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    Killer Lightroom tips: 10 things you never knew you could do in Adobe’s software

    | Tutorials | 17/07/2014 00:01am
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    Killer Lightroom tips: 10 things you never knew you could do in Adobe's Photoshop alternative

    Adobe Lightroom is one of the most popular raw conversion and image editing software packages around, and now that it is supplied with Photoshop CC as part of Adobe’s photography plan, it’s being used by even more people. In this article we take a look at a few Lightroom tricks that this powerful package has up its sleeve.

    Killer Lightroom tips: 1. See collections on iPhone and iPad

    Lightroom Mobile: 11 answers to 11 burning questions

    With the upgrade to Lightroom 5.4 Adobe introduced Lightroom mobile and the ability for Creative Cloud subscribers to see synced collections on their iPad. Now with Lightroom 5.5 this has been extended to iPhones.

    All you need to do is upgrade to the latest version of Lightroom and download the Lightroom for iPhone app on your phone.

    Then, once you’ve linked Lightroom to your Creative Cloud account, you simply mark the Collections that you want to synchronise.

    After this you’ll be able to browse images in your chosen collections, make non-destructive adjustments and flag and rate images.

    SEE MORE: 8 mistakes every photographer makes using Lightroom (and how to avoid them)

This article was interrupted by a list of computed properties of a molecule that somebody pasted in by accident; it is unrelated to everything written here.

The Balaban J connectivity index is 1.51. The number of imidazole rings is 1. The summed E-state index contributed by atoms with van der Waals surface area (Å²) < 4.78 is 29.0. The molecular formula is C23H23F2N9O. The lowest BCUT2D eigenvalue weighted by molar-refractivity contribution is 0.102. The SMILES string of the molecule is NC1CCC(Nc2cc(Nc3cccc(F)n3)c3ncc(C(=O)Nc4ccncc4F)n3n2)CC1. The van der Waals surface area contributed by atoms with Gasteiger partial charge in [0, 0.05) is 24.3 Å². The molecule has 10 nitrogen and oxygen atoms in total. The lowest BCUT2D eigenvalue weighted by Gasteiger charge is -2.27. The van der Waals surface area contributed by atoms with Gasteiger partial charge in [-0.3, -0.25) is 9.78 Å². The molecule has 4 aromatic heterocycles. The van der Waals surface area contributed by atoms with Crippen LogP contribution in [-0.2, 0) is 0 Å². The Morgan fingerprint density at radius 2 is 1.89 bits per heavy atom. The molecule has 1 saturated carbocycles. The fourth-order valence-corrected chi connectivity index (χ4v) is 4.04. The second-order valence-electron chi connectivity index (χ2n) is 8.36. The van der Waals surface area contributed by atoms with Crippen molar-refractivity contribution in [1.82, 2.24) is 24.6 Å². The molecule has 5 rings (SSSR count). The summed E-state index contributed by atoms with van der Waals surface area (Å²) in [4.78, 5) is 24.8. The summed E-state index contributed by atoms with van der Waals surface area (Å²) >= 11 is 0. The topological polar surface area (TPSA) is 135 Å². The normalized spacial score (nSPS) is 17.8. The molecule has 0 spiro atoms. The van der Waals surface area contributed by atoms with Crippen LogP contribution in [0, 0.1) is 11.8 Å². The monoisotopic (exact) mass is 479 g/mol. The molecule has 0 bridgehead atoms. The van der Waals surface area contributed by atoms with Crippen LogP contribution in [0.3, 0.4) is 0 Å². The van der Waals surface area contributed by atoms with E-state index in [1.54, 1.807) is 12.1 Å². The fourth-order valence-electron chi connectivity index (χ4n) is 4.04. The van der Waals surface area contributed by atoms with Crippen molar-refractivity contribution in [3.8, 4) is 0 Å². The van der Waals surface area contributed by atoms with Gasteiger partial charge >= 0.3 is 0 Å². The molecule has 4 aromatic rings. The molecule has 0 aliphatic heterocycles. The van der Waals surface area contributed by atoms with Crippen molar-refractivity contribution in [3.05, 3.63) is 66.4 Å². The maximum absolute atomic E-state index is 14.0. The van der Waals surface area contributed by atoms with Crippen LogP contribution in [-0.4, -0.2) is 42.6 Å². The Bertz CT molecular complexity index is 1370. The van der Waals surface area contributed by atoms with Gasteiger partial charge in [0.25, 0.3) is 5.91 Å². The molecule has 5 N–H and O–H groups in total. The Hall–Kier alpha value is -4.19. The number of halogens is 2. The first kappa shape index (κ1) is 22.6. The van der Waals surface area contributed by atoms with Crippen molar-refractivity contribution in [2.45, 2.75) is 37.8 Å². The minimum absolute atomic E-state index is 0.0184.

Killer Lightroom tips: 2. Use an external drive

    Best external hard drive for photographers - Seagate GoFlex Desk 4TB

    One of the great features of Lightroom is that it can work with images stored on an external hard drive, even a NAS (network attached storage) drive, so you don’t have to fill your computer’s hard drive with images.

    If you start off with images on your computer and want to move them to an external hard drive, make sure that you move them from within Lightroom so that the software can keep track of the files.

    You can also store your catalog, the .LRCAT file that holds all the data about your images, on an external drive, you just need to double-click on it to open it in Lightroom. That’s useful if you switch between different computers.

    READ MORE

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    Posted on Thursday, July 17th, 2014 at 12:01 am under Tutorials.

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